Thanks for a great question and, yes, it is a VERY tricky one to answer. There are several ways to go about it. First, the Bureau of Labor Statistics publishes what's called the Occupational Outlook Handbook which you can find here: http://www.bls.gov/ooh/ It provides tremendous insights on salary, educational requirements, etc. Another option would be look up the salary information for your public counterpart. For example, let's say you want to work as an auditor. You can then look up public employee salaries in your state to see what auditors make in your state on average (which may be higher or lower than the average salaries made in the private sector).
I'll admit upfront that this is not a perfect system because salary information differs based on a variety of factors, e.g. public vs private employees, size of the organization, education/experience requirements, etc. But it will give you a good idea of where to start.
Another good idea would be to seek out internship and/or volunteer opportunities for the career you are interested in. Volunteermatch.org is a great place to get started. Many people tend to think of volunteer opportunities as working at animal shelters and picking-up litter, but if you'll quickly discover that volunteer opportunities exist for everything from office support to marketing and on the list goes. Doing this allows you to not only develop direct experience, but it gives you an opportunity to network with people and build relationships. Through these relationships you'll be able to get an understanding of salary information simply by asking.
Eventually you'll have a pretty good idea of what the particular job you want will pay. From there you can establish a minimum salary in your mind and then extend it to a certain range. Many people have a minimum "plus 5" or plus "10" which means that if your minimum salary expectation is $45,000 your "plus 5" would be $50,000. When an employer asks you about your salary expectations you can give them your range and simply say "I'm looking for something in the $45 to $50,000" range (or whatever your plus range is) and then simply ask if that will be acceptable. If so, then boom... you've cleared that hurdle. If it's not acceptable to them then it means they are either unwilling to match your salary or they simply don't have the capability... either way it's still a win for you.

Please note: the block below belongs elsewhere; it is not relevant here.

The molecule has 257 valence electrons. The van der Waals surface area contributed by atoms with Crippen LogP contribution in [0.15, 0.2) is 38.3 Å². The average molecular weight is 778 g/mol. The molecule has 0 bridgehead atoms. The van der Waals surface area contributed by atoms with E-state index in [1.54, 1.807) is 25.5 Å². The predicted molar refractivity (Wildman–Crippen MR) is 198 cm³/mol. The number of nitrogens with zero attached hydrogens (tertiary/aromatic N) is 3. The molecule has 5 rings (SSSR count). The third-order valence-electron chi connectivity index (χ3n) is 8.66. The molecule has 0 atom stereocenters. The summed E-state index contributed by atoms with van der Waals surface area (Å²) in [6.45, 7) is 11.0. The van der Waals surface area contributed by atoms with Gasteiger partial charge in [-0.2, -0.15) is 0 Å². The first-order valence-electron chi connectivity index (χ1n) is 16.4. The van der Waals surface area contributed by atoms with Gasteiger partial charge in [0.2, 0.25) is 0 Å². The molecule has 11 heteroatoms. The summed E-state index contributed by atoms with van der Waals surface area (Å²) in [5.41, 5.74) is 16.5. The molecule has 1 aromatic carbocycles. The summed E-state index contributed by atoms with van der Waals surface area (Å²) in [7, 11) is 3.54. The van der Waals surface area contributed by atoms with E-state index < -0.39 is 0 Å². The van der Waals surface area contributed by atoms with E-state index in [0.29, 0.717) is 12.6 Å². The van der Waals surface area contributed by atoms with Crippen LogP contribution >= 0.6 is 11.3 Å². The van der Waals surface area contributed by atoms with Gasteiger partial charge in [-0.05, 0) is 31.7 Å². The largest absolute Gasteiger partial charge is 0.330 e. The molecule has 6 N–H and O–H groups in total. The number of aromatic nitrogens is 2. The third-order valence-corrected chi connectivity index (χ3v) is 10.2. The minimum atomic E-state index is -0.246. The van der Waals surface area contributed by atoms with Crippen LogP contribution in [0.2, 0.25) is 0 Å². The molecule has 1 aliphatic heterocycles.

Two additional notes: It's important to think about compensation as entire package deal and not just based on salary. Is the job that pays $52,000 a year that has two weeks of vacation and no matching 401k a better offer than the company that pays $48,000 per year, but has 4 weeks of vacation beginning the first year and a 401k match? That's something you'll need to decide for yourself, but I do caution everyone to avoid becoming fixed on salary alone because there are a lot of other benefits and perks that may, in the end, be more important to you.
My final note is for you to check out the book called "Get Paid What You're Worth: The Expert Negotiators' Guide to Salary and Compensation" by Gregory Northcraft and Robin Pinkley. It's a few years old, but it still provides tremendous insight on how to make the most of negotiations to get a deal that is uniquely suited to you.
Best of luck!